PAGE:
By Associated Press - Tuesday, January 13, 2015

NEW YORK (AP) - Preliminary tests show the cooling towers of a Bronx housing complex that is home to about 50,000 people are contaminated with the bacteria that cause Legionnaires’ disease, the New York City health department said Tuesday.

The department said eight of 12 recent cases of Legionella bacteria in the borough have been diagnosed among Co-Op City’s residents.

The system’s water is used to cool the towers’ heating and electrical network. It is not the same water residents use for drinking, cooking and bathing.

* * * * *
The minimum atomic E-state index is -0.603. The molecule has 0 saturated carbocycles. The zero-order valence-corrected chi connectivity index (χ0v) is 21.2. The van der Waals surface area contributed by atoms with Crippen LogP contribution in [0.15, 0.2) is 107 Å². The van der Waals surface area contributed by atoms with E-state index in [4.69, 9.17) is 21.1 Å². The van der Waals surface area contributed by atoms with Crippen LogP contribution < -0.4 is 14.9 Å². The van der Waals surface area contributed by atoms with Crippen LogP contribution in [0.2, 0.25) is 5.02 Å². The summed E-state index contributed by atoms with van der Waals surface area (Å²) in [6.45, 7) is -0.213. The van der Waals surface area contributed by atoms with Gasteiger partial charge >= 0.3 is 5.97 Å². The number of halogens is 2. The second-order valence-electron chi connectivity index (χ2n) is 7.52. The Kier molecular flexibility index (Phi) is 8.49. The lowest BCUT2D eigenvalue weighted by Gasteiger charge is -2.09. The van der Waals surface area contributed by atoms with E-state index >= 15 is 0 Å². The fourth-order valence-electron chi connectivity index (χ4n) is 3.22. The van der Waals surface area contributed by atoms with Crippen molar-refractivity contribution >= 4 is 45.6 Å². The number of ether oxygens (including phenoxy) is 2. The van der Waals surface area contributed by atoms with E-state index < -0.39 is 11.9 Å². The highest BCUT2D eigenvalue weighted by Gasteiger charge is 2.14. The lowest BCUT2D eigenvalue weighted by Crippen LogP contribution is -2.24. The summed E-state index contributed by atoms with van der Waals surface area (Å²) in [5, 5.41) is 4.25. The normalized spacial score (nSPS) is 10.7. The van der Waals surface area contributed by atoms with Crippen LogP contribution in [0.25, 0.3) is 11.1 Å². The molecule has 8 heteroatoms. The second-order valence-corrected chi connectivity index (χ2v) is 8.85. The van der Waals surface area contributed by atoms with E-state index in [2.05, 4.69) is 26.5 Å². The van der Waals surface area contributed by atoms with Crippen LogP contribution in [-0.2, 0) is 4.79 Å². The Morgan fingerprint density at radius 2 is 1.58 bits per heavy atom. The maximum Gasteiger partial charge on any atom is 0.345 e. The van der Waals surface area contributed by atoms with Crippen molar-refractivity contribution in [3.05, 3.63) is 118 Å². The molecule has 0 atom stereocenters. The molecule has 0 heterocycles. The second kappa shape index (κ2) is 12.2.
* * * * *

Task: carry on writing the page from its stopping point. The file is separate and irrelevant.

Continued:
The cooling towers have been shut down for cleaning and chlorination. And complex manager River Bay Corporation began decontaminating the cooling system Saturday, the department said.

Resident Gertrude Brown, 77, said she first heard, through word of mouth, about a problem last week.

“I am concerned about it, but I need to know more so I know what to do,” she said, adding that a meeting was planned for residents Tuesday night.

The health department said tenants’ heat or hot water service isn’t expected to be disrupted during the decontamination process.

The symptoms of Legionnaire’s disease include fever, chills and muscle aches. The illness cannot be spread from person to person. It is contracted by breathing in contaminated mist or vapor. Officials urged anyone with symptoms to seek care.

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